IBM set to 'Eclipse' the IT world with new development tool

As part of a revamp of its software development tools, IBM is pinning its hopes on an open source tool, the Eclipse Project, to tie it all together. This tool will provide a framework for other tools and for the construction of various software products.

IBM is currently rewriting its PC-based development tools so that they will share a common code base. These changes will allow an iSeries developer to launch a WebSphere Studio project from the same development tool that she uses to launch a WebFacing, VisualAge for Java (VAJ), or even a VisualAge for RPG project. In other words, a single development environment framework will provide the functionality to launch any development tool available in the programmer’s arsenal—a concept that has been part of IBM’s statement of direction since the spring of 2000. To accomplish this seemingly impossible task, IBM is turning to the open source community, and specifically, to the open source tool known as the Eclipse Project. This overview of IBM’s new venture explains how Eclipse fits into the company’s larger revamp of several development tools.

One tool fits all
The Eclipse Project is an open source IDE that provides a basic framework around which software tool providers can build a uniform development platform for all of their products.

For example, a developer may have one tool that a user accesses to build, say, landscaping projects and another tool that lets a user balance a checkbook. Both of these tools, running as plug-ins in the Eclipse framework, will look and feel exactly the same to the user despite the fact that functionally, and conceptually, the tools are quite different.

The Eclipse IDE is touted as a tool that does everything and nothing at all. In fact, its strength lies in its ability to learn about other tools that are interfaced with it and then present those tools to the user via a standard framework. The Eclipse IDE is a Java-based environment into which software developers can add their own plug-ins that interface with the Eclipse IDE. This ability to add custom plug-ins, which know how to work with the Eclipse framework, are what give Eclipse its tremendous functionality and versatility.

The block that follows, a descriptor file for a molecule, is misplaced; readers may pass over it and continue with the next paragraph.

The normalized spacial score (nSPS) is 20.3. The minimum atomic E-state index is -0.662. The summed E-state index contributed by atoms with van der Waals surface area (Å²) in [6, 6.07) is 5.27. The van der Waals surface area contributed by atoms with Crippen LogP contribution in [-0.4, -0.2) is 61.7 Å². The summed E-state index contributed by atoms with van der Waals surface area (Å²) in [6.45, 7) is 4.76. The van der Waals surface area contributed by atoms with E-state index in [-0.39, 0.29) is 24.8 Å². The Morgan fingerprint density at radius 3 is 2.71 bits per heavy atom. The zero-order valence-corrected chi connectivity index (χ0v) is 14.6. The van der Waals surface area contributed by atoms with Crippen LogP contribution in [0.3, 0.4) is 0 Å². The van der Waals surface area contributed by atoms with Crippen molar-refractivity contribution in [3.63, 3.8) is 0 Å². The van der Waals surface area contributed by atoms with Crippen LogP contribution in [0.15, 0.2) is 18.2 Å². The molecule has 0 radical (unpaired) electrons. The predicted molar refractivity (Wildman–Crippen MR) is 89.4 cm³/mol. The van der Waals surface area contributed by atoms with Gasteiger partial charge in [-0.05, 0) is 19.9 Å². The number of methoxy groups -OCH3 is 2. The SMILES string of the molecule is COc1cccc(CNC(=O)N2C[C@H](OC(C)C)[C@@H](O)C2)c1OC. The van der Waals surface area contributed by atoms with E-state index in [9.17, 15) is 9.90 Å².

Any product that interfaces with the Eclipse IDE will have the following basic components:
  • Navigator View, which appears very much like the Windows Navigator tool
  • Text Editor View, which can be customized to provide access to the text editor(s) of choice
  • Task View, which presents the user with a list of to do’s for a given project
  • Outline View, which presents an outline of the file being edited in the Text Editor View
  • Project View, which presents the user with a Windows Navigator-like view of all the components in a given project

Core technology for revamp of other tools
IBM is using the Eclipse Project as the basic framework for rewriting all of their development tools, including VAJ and WebSphere Studio. In fact, the WebSphere Studio product will soon be split into two new products: WebSphere Studio Site Developer (WSSD) and WebSphere Studio Application Developer (WSAD).

WSSD is designed to provide new tools for non-Enterprise JavaBeans (EJB) Web sites, Web services, XML, and databases. WSAD adds support for EJB and advanced runtime trace tooling. Which tool you use will depend on your current needs.

The VAJ product is being rewritten because it’s now at the end of its life. While it will tolerate WebSphere Application Server (WAS) 4.0, it does so only grudgingly. Those developers who attempt to use it with WAS 4.0 may find that it’s more trouble than it’s worth and will likely opt to wait for the next release, due out in beta sometime in Q4 2001 and as a generally available product sometime in early 2002. The new version of VAJ, which is based on the Eclipse Project technology, will be designed to work very well with WAS 4.0, as well as future releases of WAS.

For many years, IBM was perceived as a curmudgeon when it came to keeping up with all the advanced technologies and new developments taking place in the wider IT community. Today, however, IBM is leading the pack with its new development tools and is busily rolling out new products that take advantage of all the latest in technology. The Eclipse Project is just one example of the many new technologies that IBM and its iSeries plan to take advantage of in the coming years.

What do you think of IBM’s latest strategy?
Will this ambitious plan to rewrite development tools work? Do you think your developers will go along with another change in IBM’s software development tools? Send us your opinion of IBM’s latest plan.


Editor's Picks